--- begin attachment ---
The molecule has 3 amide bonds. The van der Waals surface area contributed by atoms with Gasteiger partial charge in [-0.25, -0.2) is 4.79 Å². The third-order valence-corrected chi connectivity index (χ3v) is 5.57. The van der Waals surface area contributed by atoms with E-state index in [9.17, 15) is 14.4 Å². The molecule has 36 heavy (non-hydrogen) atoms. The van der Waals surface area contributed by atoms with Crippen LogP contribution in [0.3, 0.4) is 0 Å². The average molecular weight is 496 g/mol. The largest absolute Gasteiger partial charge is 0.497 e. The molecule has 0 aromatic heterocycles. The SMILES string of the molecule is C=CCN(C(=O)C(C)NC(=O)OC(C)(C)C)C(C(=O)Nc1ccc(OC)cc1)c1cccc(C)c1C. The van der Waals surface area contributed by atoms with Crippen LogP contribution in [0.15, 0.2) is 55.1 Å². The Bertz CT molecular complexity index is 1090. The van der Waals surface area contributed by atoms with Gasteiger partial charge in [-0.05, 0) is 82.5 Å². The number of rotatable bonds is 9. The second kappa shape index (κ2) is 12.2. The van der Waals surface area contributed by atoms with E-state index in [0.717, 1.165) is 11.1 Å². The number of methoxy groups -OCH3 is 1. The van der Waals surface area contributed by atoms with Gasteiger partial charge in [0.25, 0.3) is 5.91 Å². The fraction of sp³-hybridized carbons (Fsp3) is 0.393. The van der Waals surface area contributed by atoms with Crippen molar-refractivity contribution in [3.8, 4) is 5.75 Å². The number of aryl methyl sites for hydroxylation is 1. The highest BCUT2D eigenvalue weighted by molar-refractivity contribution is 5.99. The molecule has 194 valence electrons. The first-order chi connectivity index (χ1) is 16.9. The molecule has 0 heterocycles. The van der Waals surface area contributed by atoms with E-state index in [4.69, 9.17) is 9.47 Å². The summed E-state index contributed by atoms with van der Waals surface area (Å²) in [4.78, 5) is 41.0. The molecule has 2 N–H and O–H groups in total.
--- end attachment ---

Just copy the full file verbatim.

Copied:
The molecule has 3 amide bonds. The van der Waals surface area contributed by atoms with Gasteiger partial charge in [-0.25, -0.2) is 4.79 Å². The third-order valence-corrected chi connectivity index (χ3v) is 5.57. The van der Waals surface area contributed by atoms with E-state index in [9.17, 15) is 14.4 Å². The molecule has 36 heavy (non-hydrogen) atoms. The van der Waals surface area contributed by atoms with Crippen LogP contribution in [0.3, 0.4) is 0 Å². The average molecular weight is 496 g/mol. The largest absolute Gasteiger partial charge is 0.497 e. The molecule has 0 aromatic heterocycles. The SMILES string of the molecule is C=CCN(C(=O)C(C)NC(=O)OC(C)(C)C)C(C(=O)Nc1ccc(OC)cc1)c1cccc(C)c1C. The van der Waals surface area contributed by atoms with Crippen LogP contribution in [0.15, 0.2) is 55.1 Å². The Bertz CT molecular complexity index is 1090. The van der Waals surface area contributed by atoms with Gasteiger partial charge in [-0.05, 0) is 82.5 Å². The number of rotatable bonds is 9. The second kappa shape index (κ2) is 12.2. The van der Waals surface area contributed by atoms with E-state index in [0.717, 1.165) is 11.1 Å². The number of methoxy groups -OCH3 is 1. The van der Waals surface area contributed by atoms with Gasteiger partial charge in [0.25, 0.3) is 5.91 Å². The fraction of sp³-hybridized carbons (Fsp3) is 0.393. The van der Waals surface area contributed by atoms with Crippen molar-refractivity contribution in [3.8, 4) is 5.75 Å². The number of aryl methyl sites for hydroxylation is 1. The highest BCUT2D eigenvalue weighted by molar-refractivity contribution is 5.99. The molecule has 194 valence electrons. The first-order chi connectivity index (χ1) is 16.9. The molecule has 0 heterocycles. The van der Waals surface area contributed by atoms with E-state index in [4.69, 9.17) is 9.47 Å². The summed E-state index contributed by atoms with van der Waals surface area (Å²) in [4.78, 5) is 41.0. The molecule has 2 N–H and O–H groups in total.